Online payments/fraud prevention: An analysis conducted by Frost & Sullivan showed that almost 180,000 computers attacked in 2015 were located in Hong Kong. The majority of the attacks were related to stealing payment details between a victim’s browser and an online banking application, creating strong demand for solutions that protect and prevent transaction interception.
Security Operations Centre (SOC) as a Service: A survey conducted by Quann and IDC showed that 95 per cent of Hong Kong companies are still in the early stages of embracing cyber security and that it is limited to the installation of end-point software, such as antivirus and firewalls. It also showed 66 per cent do not have a dedicated team to monitor networks or security devices for suspicious traffic. Australian firms experienced in designing and developing security operations centres can assist in this area.
Incident response: The Quann and IDC survey also showed 44 per cent of companies do not have any incident response plans to cyber attacks in practice in Hong Kong. Given the high incidence of breaches, Hong Kong companies will need guidance on developing comprehensive incident response plans.
Anti-malware solutions: The banking sector is a significant target for malware attacks. Well-known Hong Kong banks including the Bank of China (Hong Kong) and the Bank of East Asia were the targets of Distributed Denial of Services attacks in 2015. Twenty-seven hacking attacks hit 12 licensed financial firms between March 2016 and March 2017, resulting in losses of HK$110 million (US$14.2 million). These incidents highlight the need for robust anti-malware solutions.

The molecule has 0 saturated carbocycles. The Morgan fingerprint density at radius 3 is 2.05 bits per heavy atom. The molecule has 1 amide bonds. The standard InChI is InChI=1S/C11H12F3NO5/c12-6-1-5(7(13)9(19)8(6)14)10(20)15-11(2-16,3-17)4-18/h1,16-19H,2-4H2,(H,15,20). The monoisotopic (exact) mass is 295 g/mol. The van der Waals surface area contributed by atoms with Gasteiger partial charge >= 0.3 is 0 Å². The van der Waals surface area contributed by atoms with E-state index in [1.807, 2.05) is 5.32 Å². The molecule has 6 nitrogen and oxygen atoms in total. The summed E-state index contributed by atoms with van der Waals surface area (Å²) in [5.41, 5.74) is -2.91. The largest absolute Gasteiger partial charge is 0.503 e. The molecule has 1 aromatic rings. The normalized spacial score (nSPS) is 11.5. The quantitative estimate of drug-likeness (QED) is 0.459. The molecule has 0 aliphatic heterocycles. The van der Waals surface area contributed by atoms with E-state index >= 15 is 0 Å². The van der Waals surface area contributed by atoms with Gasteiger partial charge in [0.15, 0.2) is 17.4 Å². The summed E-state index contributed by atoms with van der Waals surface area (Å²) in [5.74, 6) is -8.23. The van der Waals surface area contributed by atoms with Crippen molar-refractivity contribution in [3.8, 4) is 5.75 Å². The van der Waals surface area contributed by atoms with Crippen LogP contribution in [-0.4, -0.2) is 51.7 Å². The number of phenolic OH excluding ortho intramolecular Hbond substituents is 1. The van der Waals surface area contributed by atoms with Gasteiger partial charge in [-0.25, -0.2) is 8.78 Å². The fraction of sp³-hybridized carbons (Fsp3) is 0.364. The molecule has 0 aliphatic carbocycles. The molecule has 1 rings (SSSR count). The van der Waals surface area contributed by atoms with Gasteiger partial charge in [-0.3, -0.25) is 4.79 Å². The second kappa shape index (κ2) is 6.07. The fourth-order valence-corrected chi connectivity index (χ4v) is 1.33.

Protection against crypto-currency ransomware: Ransomware attacks targeting bitcoin and other crypto-currencies are increasing. The Hong Kong Productivity Council reported a 23 per cent rise in security incidents in Hong Kong in 2016, compared to 2015. Malware cases (19 per cent of the total) powered the surge. Around 5 per cent of these cases were related to ransomware attacks, creating demand for solutions that focus on crypto-currency.
Cloud security: Banks in Hong Kong are demanding more advanced levels of IT solutions to secure data on cloud systems to detect and prevent information breaches.
Internet of Things (IoT) security: The growing reliance on the internet and the increased adoption of IoT devices have contributed to the rise in cyber attacks. The relatively new technology and lack of security underpinning devices which use IoT make them easy targets for hackers.
Cyber security education: The biggest concern for Hong Kong regulatory authorities and government bodies is the lack of education and concern from people who are at risk of cyber attacks. Training and research to meet skills gaps is in major demand, an area where Australian universities and companies are well equipped to provide.
Austrade is hosting a free webinar on Hong Kong’s cyber security market, where representatives from the Hong Kong Government, private sector, and industry associations will share their views on the trends, opportunities and developments in Hong Kong’s cyber security market on 21 November 2018.
Register for the webinar or contact Wilson Tang for more information.